LANSING, Mich. (Oct. 26, 2021) — Sen. Erika Geiss (D-Taylor), executive vice chair of the Michigan Legislative Black Caucus, today denounced the passage of legislation by the Senate Committee on Education and Career Readiness to restrict the way racism is taught in schools.
Senate Bill 460, sponsored by Sen. Lana Theis (R-Brighton Township), is an attempt to censor teachers, school boards, and curriculum directors, and stymie student questions about the role of race and the impact of racism in U.S. history. It seeks to prohibit public schools or public-school academies in Michigan from teaching critical race theory or the 1619 Project, and extort their funding by tying 5% of their School Aid Fund allocation to the prohibition of teaching these or similar topics.
“It is appalling that this legislature is even entertaining this shortsighted, inappropriate, and corrupt bill,” Sen. Geiss said. “If this legislation gets support and full passage from the Legislature, the ability of Michigan students to pass standardized tests or college entrance exams that touch upon American history or social studies would be in detriment. Furthermore, this bill will have a profoundly chilling effect on education, our ability to foster talent development, and career readiness for today’s Michigan youth, which would ultimately — and negatively — impact the state’s economic future.”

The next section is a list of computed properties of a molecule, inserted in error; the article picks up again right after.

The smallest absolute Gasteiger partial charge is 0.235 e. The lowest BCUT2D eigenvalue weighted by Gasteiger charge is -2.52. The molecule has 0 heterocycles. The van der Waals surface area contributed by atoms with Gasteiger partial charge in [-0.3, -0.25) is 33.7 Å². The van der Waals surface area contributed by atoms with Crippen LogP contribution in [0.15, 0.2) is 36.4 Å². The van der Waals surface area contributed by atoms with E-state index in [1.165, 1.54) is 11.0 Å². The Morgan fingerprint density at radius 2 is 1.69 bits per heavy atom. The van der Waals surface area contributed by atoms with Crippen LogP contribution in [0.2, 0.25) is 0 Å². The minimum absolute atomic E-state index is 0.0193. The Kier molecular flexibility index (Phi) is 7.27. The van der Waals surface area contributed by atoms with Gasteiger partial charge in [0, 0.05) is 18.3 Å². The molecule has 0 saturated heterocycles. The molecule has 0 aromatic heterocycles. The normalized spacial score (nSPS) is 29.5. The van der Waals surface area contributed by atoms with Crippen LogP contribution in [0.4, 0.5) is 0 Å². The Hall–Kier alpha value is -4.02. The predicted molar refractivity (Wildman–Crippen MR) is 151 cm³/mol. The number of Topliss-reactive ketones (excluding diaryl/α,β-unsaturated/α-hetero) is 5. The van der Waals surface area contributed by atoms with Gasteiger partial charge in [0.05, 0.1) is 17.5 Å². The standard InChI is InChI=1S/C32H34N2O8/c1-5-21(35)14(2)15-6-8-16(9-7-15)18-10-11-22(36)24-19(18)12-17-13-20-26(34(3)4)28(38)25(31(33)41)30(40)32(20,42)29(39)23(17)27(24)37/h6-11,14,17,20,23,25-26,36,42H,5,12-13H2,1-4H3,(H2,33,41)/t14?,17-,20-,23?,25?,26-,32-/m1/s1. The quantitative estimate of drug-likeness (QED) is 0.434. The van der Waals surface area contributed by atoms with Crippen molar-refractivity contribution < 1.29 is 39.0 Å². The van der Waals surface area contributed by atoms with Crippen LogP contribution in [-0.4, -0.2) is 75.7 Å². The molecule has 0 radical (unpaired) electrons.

SB 460 is modeled after similar legislation introduced or passed in 27 other states since August and is aimed toward erasing the history and lived experiences of marginalized communities. It would prevent students from having an open and equitable dialogue that acknowledges the role of racism in U.S. history and includes the experiences and viewpoints of people of color and other marginalized communities. Furthermore, if passed, SB 460 would violate the First Amendment rights of both students and educators that protects the sharing of ideas and the ability to receive information and knowledge.
“Instead of encouraging learning, SB 460 effectively gags educators and students from talking about issues of the most profound national importance, such as the impact of systemic racism in our society,” Sen. Geiss continued. “We must be able to acknowledge and reckon with this country’s history of systemic racism — which includes being able to teach and have age-appropriate discussions about these concepts in our schools — without teachers having to worry about keeping their jobs or school districts fearful of losing their funding.”